Forest Lawn

Driving through brutal traffic at a crawl on the 405 and listening to 1070 AM. My news fix, which these days I find more soothing than music. Until one commercial break, when a goofy, cheerful voice advertises Forest Lawn. Changing times for the funeral business. Cremations are trending, but they want you to know that you can still get the same Forest Lawn standard of services. You can bury your urn! You can have a private cremation with family present! And don't forget, plan for the future now so when you die, your family doesn't have to worry. All of this is morbid and sad and makes you think about your life in the bleakest of terms. Other people's lives also flash before you. But then you're confused because the voiceover actors - one woman and one man - seem to be selling wart remover or blemish cream. Just like that and you'll be wart free. Just like that and you'll be all paid up and planned for that urn in the ground that you always wanted, except wait, why are we looking forward to our deaths and our loved ones deaths simply because we've planned well for them?

And perhaps more to the point: does burying an urn defeat entirely the purpose of cremation?

The Sense of an Ending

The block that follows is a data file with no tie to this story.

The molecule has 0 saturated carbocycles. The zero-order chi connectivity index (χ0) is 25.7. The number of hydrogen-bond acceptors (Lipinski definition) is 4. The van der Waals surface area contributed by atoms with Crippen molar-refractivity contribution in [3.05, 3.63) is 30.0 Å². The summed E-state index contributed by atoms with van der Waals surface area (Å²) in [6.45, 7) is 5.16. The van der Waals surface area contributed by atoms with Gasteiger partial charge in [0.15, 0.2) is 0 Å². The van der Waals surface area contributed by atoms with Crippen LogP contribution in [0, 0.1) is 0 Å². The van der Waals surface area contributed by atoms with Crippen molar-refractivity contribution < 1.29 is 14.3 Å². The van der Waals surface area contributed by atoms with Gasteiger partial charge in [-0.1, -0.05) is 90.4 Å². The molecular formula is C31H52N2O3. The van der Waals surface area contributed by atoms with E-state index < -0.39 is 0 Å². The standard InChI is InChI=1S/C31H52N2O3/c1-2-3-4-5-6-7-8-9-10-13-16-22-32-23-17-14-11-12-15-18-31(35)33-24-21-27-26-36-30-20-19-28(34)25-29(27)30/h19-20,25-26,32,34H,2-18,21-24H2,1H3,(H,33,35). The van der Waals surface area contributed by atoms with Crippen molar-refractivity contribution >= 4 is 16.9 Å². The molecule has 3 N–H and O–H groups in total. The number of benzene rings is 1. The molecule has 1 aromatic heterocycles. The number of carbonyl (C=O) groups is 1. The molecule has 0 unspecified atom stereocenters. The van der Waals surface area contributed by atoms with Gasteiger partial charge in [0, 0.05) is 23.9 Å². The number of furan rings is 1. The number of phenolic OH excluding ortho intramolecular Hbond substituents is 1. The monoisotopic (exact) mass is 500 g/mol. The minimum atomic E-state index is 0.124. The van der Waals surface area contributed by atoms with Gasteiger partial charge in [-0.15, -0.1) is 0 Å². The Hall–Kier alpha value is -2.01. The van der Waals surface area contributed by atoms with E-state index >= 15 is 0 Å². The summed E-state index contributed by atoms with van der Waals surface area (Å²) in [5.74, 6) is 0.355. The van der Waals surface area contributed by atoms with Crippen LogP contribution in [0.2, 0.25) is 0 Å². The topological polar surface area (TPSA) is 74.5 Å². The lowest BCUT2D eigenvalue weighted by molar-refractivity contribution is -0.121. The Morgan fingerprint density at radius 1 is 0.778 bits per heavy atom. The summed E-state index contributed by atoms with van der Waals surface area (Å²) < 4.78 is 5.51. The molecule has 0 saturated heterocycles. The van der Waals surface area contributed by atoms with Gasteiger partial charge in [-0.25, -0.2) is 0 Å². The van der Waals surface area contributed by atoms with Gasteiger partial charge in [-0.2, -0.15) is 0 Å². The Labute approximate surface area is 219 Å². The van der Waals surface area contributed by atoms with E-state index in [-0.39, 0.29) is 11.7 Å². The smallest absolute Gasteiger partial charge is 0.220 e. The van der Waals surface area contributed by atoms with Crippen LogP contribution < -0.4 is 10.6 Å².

Deep into my first Julian Barnes and this line, like so many others in this novel, sticks with me. Melancholy, haunting, too truthful.

Sometimes I think the purpose of life is to reconcile us to its eventual loss by wearing us down, by proving, however long it takes, that life isn't all it's cracked up to be.

Sweet, bitter musings, as we ponder what it is that this means to us.

Various Artists at Silverlake Lounge

A couple months ago, I was incredibly fortunate to be asked to participate in Various Artists, a variety show put together by my friend and fellow writer, Wayne Lewis.

The show took place Saturday, September 27th, and featured amazing stand up and music, along with what I hope was some decent fiction (mine).

Time for a confession: I've never read my work  aloud before, unless you count reading in the kitchen to my husband as he pours a beer or mans a stir-fry. I had opportunities in school, but mostly wussed out because I am (mis)guided by fear and public speaking (and public humiliation) is very high on my list of debilitating concerns.

But it felt like the time to say "yes." Big risks hopefully reap decent-sized rewards. I was nervous as I imagined I'd be while waiting to read my short story "Furries," but after I did it, I felt not high or even proud, but, and this might sound weird, like I was a writer.

I mean, I know I am a writer, because this is what I do every day (even if I don't get paid), but it felt like I finally put it out there to the world, sort of announced it by baring it all in the form of 800 plus words of fiction.

Thanks go to all the fellow performers with me that night--who made me feel extra special for performing among them, in the same venue and lineup and everything--and to Wayne, who went out of his way to make sure my reading debut was something special and happy and valuable, and like something I might (and could) do again.

For more photos of the show, see Wayne's website.

Various Artists - Avni.jpg